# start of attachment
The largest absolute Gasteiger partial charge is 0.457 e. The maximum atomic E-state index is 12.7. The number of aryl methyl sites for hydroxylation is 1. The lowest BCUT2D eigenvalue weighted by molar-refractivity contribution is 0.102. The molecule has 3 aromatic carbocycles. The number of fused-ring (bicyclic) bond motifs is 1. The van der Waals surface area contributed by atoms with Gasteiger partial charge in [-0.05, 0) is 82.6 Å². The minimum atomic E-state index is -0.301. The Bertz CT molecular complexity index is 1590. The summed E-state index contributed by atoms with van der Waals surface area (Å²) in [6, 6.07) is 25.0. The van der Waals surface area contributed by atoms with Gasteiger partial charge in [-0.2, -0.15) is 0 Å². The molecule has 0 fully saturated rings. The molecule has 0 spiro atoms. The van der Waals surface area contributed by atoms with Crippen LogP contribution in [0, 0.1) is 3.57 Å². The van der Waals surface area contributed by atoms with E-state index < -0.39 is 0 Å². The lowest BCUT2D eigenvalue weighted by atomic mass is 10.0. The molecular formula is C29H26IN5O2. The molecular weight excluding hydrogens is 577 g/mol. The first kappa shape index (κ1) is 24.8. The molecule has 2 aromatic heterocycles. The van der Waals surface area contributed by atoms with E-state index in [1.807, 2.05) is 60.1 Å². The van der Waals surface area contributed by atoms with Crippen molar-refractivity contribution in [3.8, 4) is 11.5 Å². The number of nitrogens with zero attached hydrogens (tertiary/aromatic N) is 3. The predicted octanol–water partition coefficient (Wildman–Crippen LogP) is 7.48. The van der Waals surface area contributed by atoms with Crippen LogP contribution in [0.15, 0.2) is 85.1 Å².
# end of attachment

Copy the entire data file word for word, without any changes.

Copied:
The largest absolute Gasteiger partial charge is 0.457 e. The maximum atomic E-state index is 12.7. The number of aryl methyl sites for hydroxylation is 1. The lowest BCUT2D eigenvalue weighted by molar-refractivity contribution is 0.102. The molecule has 3 aromatic carbocycles. The number of fused-ring (bicyclic) bond motifs is 1. The van der Waals surface area contributed by atoms with Gasteiger partial charge in [-0.05, 0) is 82.6 Å². The minimum atomic E-state index is -0.301. The Bertz CT molecular complexity index is 1590. The summed E-state index contributed by atoms with van der Waals surface area (Å²) in [6, 6.07) is 25.0. The van der Waals surface area contributed by atoms with Gasteiger partial charge in [-0.2, -0.15) is 0 Å². The molecule has 0 fully saturated rings. The molecule has 0 spiro atoms. The van der Waals surface area contributed by atoms with Crippen LogP contribution in [0, 0.1) is 3.57 Å². The van der Waals surface area contributed by atoms with E-state index < -0.39 is 0 Å². The lowest BCUT2D eigenvalue weighted by atomic mass is 10.0. The molecular formula is C29H26IN5O2. The molecular weight excluding hydrogens is 577 g/mol. The first kappa shape index (κ1) is 24.8. The molecule has 2 aromatic heterocycles. The van der Waals surface area contributed by atoms with E-state index in [1.807, 2.05) is 60.1 Å². The van der Waals surface area contributed by atoms with Crippen molar-refractivity contribution in [3.8, 4) is 11.5 Å². The number of nitrogens with zero attached hydrogens (tertiary/aromatic N) is 3. The predicted octanol–water partition coefficient (Wildman–Crippen LogP) is 7.48. The van der Waals surface area contributed by atoms with Crippen LogP contribution in [0.15, 0.2) is 85.1 Å².